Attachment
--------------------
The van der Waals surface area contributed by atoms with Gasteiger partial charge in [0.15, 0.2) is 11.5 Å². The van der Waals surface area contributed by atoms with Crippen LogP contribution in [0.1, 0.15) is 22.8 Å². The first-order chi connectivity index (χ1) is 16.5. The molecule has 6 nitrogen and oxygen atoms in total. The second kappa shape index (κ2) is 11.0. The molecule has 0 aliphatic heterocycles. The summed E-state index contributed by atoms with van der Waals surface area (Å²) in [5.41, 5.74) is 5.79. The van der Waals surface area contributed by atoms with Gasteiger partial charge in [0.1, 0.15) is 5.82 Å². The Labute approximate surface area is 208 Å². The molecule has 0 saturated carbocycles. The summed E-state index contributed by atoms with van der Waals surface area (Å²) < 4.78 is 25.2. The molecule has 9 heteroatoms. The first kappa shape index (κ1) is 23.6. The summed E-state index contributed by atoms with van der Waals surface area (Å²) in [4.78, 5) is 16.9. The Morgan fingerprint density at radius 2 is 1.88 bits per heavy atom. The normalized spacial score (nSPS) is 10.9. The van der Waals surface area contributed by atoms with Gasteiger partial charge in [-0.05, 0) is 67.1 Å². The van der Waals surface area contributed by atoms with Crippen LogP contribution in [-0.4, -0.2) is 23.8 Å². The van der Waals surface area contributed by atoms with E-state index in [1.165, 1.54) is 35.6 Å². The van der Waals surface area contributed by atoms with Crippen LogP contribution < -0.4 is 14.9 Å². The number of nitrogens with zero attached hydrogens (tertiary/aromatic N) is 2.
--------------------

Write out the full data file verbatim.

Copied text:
The van der Waals surface area contributed by atoms with Gasteiger partial charge in [0.15, 0.2) is 11.5 Å². The van der Waals surface area contributed by atoms with Crippen LogP contribution in [0.1, 0.15) is 22.8 Å². The first-order chi connectivity index (χ1) is 16.5. The molecule has 6 nitrogen and oxygen atoms in total. The second kappa shape index (κ2) is 11.0. The molecule has 0 aliphatic heterocycles. The summed E-state index contributed by atoms with van der Waals surface area (Å²) in [5.41, 5.74) is 5.79. The van der Waals surface area contributed by atoms with Gasteiger partial charge in [0.1, 0.15) is 5.82 Å². The Labute approximate surface area is 208 Å². The molecule has 0 saturated carbocycles. The summed E-state index contributed by atoms with van der Waals surface area (Å²) < 4.78 is 25.2. The molecule has 9 heteroatoms. The first kappa shape index (κ1) is 23.6. The summed E-state index contributed by atoms with van der Waals surface area (Å²) in [4.78, 5) is 16.9. The Morgan fingerprint density at radius 2 is 1.88 bits per heavy atom. The normalized spacial score (nSPS) is 10.9. The van der Waals surface area contributed by atoms with Gasteiger partial charge in [-0.05, 0) is 67.1 Å². The van der Waals surface area contributed by atoms with Crippen LogP contribution in [-0.4, -0.2) is 23.8 Å². The van der Waals surface area contributed by atoms with E-state index in [1.165, 1.54) is 35.6 Å². The van der Waals surface area contributed by atoms with Crippen LogP contribution < -0.4 is 14.9 Å². The number of nitrogens with zero attached hydrogens (tertiary/aromatic N) is 2.